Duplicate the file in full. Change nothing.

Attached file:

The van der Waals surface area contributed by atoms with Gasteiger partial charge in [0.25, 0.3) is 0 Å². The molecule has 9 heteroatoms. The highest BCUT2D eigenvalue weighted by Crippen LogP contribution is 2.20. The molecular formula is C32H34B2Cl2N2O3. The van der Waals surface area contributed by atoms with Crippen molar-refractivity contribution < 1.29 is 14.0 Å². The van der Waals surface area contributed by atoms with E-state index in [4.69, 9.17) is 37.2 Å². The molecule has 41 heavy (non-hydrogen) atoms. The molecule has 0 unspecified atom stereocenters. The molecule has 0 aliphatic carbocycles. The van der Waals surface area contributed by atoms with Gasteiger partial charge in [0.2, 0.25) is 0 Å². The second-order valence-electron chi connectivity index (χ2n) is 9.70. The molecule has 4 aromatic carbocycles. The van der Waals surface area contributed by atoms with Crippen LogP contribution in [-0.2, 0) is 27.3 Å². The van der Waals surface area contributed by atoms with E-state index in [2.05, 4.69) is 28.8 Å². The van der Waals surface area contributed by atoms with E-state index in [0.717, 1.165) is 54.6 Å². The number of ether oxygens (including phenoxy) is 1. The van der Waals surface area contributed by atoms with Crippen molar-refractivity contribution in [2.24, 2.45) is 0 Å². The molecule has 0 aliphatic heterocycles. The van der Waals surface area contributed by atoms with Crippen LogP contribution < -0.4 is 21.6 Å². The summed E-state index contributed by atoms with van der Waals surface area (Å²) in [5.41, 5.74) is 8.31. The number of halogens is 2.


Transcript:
The van der Waals surface area contributed by atoms with Gasteiger partial charge in [0.25, 0.3) is 0 Å². The molecule has 9 heteroatoms. The highest BCUT2D eigenvalue weighted by Crippen LogP contribution is 2.20. The molecular formula is C32H34B2Cl2N2O3. The van der Waals surface area contributed by atoms with Crippen molar-refractivity contribution < 1.29 is 14.0 Å². The van der Waals surface area contributed by atoms with E-state index in [4.69, 9.17) is 37.2 Å². The molecule has 41 heavy (non-hydrogen) atoms. The molecule has 0 unspecified atom stereocenters. The molecule has 0 aliphatic carbocycles. The van der Waals surface area contributed by atoms with Gasteiger partial charge in [0.2, 0.25) is 0 Å². The second-order valence-electron chi connectivity index (χ2n) is 9.70. The molecule has 4 aromatic carbocycles. The van der Waals surface area contributed by atoms with Crippen LogP contribution in [-0.2, 0) is 27.3 Å². The van der Waals surface area contributed by atoms with E-state index in [2.05, 4.69) is 28.8 Å². The van der Waals surface area contributed by atoms with E-state index in [0.717, 1.165) is 54.6 Å². The number of ether oxygens (including phenoxy) is 1. The van der Waals surface area contributed by atoms with Crippen molar-refractivity contribution in [2.24, 2.45) is 0 Å². The molecule has 0 aliphatic heterocycles. The van der Waals surface area contributed by atoms with Crippen LogP contribution < -0.4 is 21.6 Å². The summed E-state index contributed by atoms with van der Waals surface area (Å²) in [5.41, 5.74) is 8.31. The number of halogens is 2.